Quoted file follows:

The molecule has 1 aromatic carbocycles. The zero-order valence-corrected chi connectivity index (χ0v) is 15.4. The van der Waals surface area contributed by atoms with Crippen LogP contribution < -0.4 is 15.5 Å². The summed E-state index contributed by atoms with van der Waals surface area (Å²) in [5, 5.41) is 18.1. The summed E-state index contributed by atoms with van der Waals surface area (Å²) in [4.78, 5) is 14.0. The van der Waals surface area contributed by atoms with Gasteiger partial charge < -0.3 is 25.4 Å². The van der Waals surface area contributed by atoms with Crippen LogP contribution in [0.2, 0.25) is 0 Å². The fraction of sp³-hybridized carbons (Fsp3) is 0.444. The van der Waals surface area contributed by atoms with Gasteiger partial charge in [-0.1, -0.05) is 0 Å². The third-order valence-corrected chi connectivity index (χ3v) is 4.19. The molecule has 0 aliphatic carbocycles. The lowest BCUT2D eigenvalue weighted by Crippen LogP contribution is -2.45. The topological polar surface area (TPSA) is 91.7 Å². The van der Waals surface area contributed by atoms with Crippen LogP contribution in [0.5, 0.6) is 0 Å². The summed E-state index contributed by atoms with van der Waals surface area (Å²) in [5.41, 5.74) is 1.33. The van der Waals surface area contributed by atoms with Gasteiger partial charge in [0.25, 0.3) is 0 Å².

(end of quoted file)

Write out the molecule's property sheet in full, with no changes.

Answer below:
The molecule has 1 aromatic carbocycles. The zero-order valence-corrected chi connectivity index (χ0v) is 15.4. The van der Waals surface area contributed by atoms with Crippen LogP contribution < -0.4 is 15.5 Å². The summed E-state index contributed by atoms with van der Waals surface area (Å²) in [5, 5.41) is 18.1. The summed E-state index contributed by atoms with van der Waals surface area (Å²) in [4.78, 5) is 14.0. The van der Waals surface area contributed by atoms with Gasteiger partial charge < -0.3 is 25.4 Å². The van der Waals surface area contributed by atoms with Crippen LogP contribution in [0.2, 0.25) is 0 Å². The fraction of sp³-hybridized carbons (Fsp3) is 0.444. The van der Waals surface area contributed by atoms with Gasteiger partial charge in [-0.1, -0.05) is 0 Å². The third-order valence-corrected chi connectivity index (χ3v) is 4.19. The molecule has 0 aliphatic carbocycles. The lowest BCUT2D eigenvalue weighted by Crippen LogP contribution is -2.45. The topological polar surface area (TPSA) is 91.7 Å². The van der Waals surface area contributed by atoms with Crippen LogP contribution in [0.5, 0.6) is 0 Å². The summed E-state index contributed by atoms with van der Waals surface area (Å²) in [5.41, 5.74) is 1.33. The van der Waals surface area contributed by atoms with Gasteiger partial charge in [0.25, 0.3) is 0 Å².